## Meaning

What does *The Proof is in the Pudding* mean?

*The proof is in the pudding* is an idiomatic expression, referring to the fact that in order to truly determine the quality of something, one must put it to the test.

In the case of a pudding, one must taste it in order to obtain proof of its excellency.

## Origin

What's the origin of *The Proof is in the Pudding*?

The origin of the idiom can be found in the 14^{th} century, emerging in *William Camden’*s 1605 *Remaines of a Greater Worke, Concerning Britaine*.

It would later appear in the 1682 translation of *Nicolas Boileau-Despréaux’*s *Le Lutrin, *as “the proof of th’ pudding’s seen i’ the eating”.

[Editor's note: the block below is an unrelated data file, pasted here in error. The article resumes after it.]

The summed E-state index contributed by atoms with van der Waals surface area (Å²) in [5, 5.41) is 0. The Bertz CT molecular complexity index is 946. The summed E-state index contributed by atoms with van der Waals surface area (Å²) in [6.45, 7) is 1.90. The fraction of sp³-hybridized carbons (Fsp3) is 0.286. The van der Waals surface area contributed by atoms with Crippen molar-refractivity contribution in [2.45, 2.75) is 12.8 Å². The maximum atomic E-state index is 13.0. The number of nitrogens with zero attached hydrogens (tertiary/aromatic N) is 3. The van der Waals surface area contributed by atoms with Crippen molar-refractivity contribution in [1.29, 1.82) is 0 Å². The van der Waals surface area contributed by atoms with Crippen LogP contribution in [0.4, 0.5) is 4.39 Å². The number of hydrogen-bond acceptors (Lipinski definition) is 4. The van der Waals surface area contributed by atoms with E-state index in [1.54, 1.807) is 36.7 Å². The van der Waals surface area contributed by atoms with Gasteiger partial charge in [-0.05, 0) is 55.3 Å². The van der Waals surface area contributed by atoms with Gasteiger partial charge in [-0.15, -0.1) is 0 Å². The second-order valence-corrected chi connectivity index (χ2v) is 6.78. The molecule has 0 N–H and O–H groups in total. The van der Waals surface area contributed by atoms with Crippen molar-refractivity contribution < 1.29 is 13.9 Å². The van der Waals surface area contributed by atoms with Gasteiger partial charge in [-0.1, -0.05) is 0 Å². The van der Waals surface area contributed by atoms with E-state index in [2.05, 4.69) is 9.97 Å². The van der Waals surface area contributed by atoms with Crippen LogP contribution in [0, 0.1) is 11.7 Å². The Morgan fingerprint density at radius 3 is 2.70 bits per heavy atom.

The current form of the expression started to take shape in Britain in the 1860’s, with the *Farmer’s Magazine *issuing a print that contained “the proof is in the pudding” in 1867.

## Spread & Usage

How did *The Proof is in the Pudding* spread?

“The proof is in the pudding” started appearing globally in the 1950’s, when the expression would see more frequent use in the United States.

It has since become a phrase commonly encountered in vernacular English, all across the Anglosphere.

“The proof is in the pudding” was first defined on *Urban Dictionary* in 2008.

## External resources

- Npr.org – The Origin Of ‘Proof Is In The Pudding’
- Grammarist.com – Proof is in the pudding
- Quartz – Five common English sayings native speakers don’t know how to use